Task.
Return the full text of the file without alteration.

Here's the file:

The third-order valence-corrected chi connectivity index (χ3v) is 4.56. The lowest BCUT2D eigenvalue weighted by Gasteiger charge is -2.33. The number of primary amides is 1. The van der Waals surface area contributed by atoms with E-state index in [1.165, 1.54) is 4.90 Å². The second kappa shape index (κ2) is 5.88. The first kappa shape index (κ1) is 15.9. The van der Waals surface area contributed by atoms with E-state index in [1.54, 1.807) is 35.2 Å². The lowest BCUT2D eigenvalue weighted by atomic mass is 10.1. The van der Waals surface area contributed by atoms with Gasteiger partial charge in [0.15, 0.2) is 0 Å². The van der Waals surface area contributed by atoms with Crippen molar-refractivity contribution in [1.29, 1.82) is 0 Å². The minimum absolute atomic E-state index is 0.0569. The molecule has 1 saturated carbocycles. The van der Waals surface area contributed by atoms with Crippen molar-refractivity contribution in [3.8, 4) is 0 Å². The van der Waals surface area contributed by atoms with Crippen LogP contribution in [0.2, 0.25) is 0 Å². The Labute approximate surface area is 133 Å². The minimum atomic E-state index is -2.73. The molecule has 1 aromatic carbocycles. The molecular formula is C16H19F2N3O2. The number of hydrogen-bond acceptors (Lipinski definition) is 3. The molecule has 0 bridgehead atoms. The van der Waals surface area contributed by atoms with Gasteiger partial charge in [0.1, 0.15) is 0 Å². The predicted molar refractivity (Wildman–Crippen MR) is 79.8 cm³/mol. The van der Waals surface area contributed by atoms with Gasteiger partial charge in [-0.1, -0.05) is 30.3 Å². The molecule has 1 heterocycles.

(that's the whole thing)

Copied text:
The third-order valence-corrected chi connectivity index (χ3v) is 4.56. The lowest BCUT2D eigenvalue weighted by Gasteiger charge is -2.33. The number of primary amides is 1. The van der Waals surface area contributed by atoms with E-state index in [1.165, 1.54) is 4.90 Å². The second kappa shape index (κ2) is 5.88. The first kappa shape index (κ1) is 15.9. The van der Waals surface area contributed by atoms with E-state index in [1.54, 1.807) is 35.2 Å². The lowest BCUT2D eigenvalue weighted by atomic mass is 10.1. The van der Waals surface area contributed by atoms with Gasteiger partial charge in [0.15, 0.2) is 0 Å². The van der Waals surface area contributed by atoms with Crippen molar-refractivity contribution in [1.29, 1.82) is 0 Å². The minimum absolute atomic E-state index is 0.0569. The molecule has 1 saturated carbocycles. The van der Waals surface area contributed by atoms with Crippen molar-refractivity contribution in [3.8, 4) is 0 Å². The van der Waals surface area contributed by atoms with Crippen LogP contribution in [0.2, 0.25) is 0 Å². The Labute approximate surface area is 133 Å². The minimum atomic E-state index is -2.73. The molecule has 1 aromatic carbocycles. The molecular formula is C16H19F2N3O2. The number of hydrogen-bond acceptors (Lipinski definition) is 3. The molecule has 0 bridgehead atoms. The van der Waals surface area contributed by atoms with Gasteiger partial charge in [0.1, 0.15) is 0 Å². The predicted molar refractivity (Wildman–Crippen MR) is 79.8 cm³/mol. The van der Waals surface area contributed by atoms with Gasteiger partial charge in [-0.1, -0.05) is 30.3 Å². The molecule has 1 heterocycles.